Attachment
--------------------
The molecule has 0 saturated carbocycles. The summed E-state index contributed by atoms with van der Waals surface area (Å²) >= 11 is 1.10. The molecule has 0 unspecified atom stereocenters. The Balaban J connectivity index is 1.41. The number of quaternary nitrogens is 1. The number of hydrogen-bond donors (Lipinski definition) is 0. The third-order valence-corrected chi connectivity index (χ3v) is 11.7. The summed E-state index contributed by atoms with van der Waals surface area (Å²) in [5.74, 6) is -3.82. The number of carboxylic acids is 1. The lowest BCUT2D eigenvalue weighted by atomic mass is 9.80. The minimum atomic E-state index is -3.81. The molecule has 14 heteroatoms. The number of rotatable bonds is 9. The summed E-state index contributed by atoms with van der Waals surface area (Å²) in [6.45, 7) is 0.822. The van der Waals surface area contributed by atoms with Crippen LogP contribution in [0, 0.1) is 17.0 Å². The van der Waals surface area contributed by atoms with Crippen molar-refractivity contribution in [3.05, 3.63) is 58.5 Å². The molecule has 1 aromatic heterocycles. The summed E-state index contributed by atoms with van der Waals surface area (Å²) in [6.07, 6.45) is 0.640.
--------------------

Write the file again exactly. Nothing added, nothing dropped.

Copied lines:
The molecule has 0 saturated carbocycles. The summed E-state index contributed by atoms with van der Waals surface area (Å²) >= 11 is 1.10. The molecule has 0 unspecified atom stereocenters. The Balaban J connectivity index is 1.41. The number of quaternary nitrogens is 1. The number of hydrogen-bond donors (Lipinski definition) is 0. The third-order valence-corrected chi connectivity index (χ3v) is 11.7. The summed E-state index contributed by atoms with van der Waals surface area (Å²) in [5.74, 6) is -3.82. The number of carboxylic acids is 1. The lowest BCUT2D eigenvalue weighted by atomic mass is 9.80. The minimum atomic E-state index is -3.81. The molecule has 14 heteroatoms. The number of rotatable bonds is 9. The summed E-state index contributed by atoms with van der Waals surface area (Å²) in [6.45, 7) is 0.822. The van der Waals surface area contributed by atoms with Crippen LogP contribution in [0, 0.1) is 17.0 Å². The van der Waals surface area contributed by atoms with Crippen molar-refractivity contribution in [3.05, 3.63) is 58.5 Å². The molecule has 1 aromatic heterocycles. The summed E-state index contributed by atoms with van der Waals surface area (Å²) in [6.07, 6.45) is 0.640.